Thursday, May 31, 2012

Why Bother?

For the past year I've been trying to get past the surface issues of low test scores, poor attendance and behavior problems.  I want to look at the culture of the schools in our district.  I want to identify and put into words the many tiny forces that, over a period of 13 years, add up to the atmosphere in a building or a classroom.  By the last four years that we're with the students, we try to control this force with rules and requirements, but by all indications students are missing the point.

I haven't been great at this yet, but I think I'm asking better questions.  Here's how I am phrasing it now.  Consider two groups of students in the secondary buildings--those who are learning what we'd like them to learn (group I) and those that aren't (group II).  This includes learning the content to a high standard, plus any of the other important things we want to see in young people such as responsibility, punctuality and so on.  In the other group we have everyone from the struggling learner to the talented but lazy to the outright resistant.  

Now, my question is this:  What do the students in group II see regularly that will encourage them to make the changes necessary to move into group I?  On an emotional and rational level, what is set before them throughout their waking hours that says it is urgent and worth the effort?

I think the time at home might outweigh what we can accomplish at school in this regard, but leaving that aside, I tried to answer this question from the students' point of view.  I thought of a school day, the teachers and classrooms that they will see.  I thought of the messages they get through words and actions.  I don't yet know what the solution is, but as I considered this, the frustrations I hear from the staff in the high school suddenly made more sense.  There's just not much reason to aim high.  

I don't know if this is obvious and I can't say it's a problem anywhere other than in the buildings where I work.  I do know it doesn't get asked in this way in the meetings I attend.  I'm going to start asking it more of others and of myself.  I'm going to propose some answers and put them into practice.

Monday, May 28, 2012

What's It To Ya? Game

My Oh, Really! game is present throughout this blog, but before it was Oh, Really! it was What's It To Ya?. It is a fun game that is useful for initiating discussion about values and opinions.

My friend who published that older version of the game is now blowing that inventory out for only $2.39 per copy.  Check it out here at Fair Play Games.  (Note that I am no longer getting royalties from the sale of this edition of the game, so sales do not benefit me directly.)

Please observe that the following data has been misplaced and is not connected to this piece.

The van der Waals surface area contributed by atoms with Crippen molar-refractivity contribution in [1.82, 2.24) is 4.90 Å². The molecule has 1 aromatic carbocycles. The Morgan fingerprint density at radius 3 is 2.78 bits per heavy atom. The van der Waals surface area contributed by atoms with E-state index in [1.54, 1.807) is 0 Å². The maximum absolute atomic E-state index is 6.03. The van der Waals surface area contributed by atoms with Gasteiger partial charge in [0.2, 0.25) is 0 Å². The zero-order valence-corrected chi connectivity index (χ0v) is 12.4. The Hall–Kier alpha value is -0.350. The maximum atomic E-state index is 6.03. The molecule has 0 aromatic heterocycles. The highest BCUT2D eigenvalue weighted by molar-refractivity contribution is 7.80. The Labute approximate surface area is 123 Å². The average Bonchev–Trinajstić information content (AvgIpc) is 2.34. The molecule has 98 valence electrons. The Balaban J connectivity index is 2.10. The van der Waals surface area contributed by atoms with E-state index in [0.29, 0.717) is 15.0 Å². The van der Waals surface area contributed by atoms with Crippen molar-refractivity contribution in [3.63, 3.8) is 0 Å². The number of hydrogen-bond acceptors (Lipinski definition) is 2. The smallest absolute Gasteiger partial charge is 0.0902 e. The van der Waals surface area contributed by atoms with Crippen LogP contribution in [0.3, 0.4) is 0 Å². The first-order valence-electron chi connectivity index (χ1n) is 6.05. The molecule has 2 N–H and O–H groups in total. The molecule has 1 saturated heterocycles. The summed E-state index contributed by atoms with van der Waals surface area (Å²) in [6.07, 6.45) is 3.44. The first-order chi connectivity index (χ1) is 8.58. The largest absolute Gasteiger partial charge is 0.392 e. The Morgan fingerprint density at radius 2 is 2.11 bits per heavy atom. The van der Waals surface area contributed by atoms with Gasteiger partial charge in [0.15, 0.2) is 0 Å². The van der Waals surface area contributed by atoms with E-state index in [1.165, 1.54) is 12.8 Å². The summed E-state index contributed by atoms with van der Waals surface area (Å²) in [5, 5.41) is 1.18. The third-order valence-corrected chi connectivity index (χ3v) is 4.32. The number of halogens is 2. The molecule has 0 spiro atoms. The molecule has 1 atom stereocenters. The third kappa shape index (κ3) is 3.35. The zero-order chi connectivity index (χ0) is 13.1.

Each copy will allow up to eight players to play, so four copies will probably be enough for most classrooms.  But beyond the K - 12 classroom, the game has entertained everyone from couples and families to Sunday school classes and college students.  This is probably the best price you'll find on the game, so consider ordering a few.

And here's a rules explanation you could use in class or anywhere else to teach everyone how to play in about four minutes.  (And after watching you can see it's pretty easy to make your own set of the game with note cards.)

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Saturday, May 26, 2012

Creativity and Games - Classroom Presentation

This post about my highly entertaining classroom creativity games (which some refer to as class presentation games) has been one of my most popular. There are two parts here. First are links to the games, then I have a related presentation that introduces the exercises and the games.

Recent Updates 2/2016: I created this updated creativity game using Google Slides and these tutorials showing how to play any of these games using Google tools. The Google Apps make it much easier to enjoy these games with your class!


The Two Classroom Creativity Games

My generic creativity game system can be found here:  The Classroom Creativity Game

More recently I finished this creativity game about the important elements of a great story:  Coming Soon.  In it students compete to create the best ideas for a movie trailer.  It's part of a larger work I'm developing based on Donald Miller's Storyline book and process.

If you're interested in more information on these and other styles of games I have posted on this blog, see these pages. (They are also accessible from the top menu.)



The Presentation

When I began posting about my creativity exercises and games I also started developing the presentation I use in class to introduce them.

If you want to use (or deliver your own version of) this presentation, here's the outline:
  • Define creativity.
  • Offer practice with specific exercises.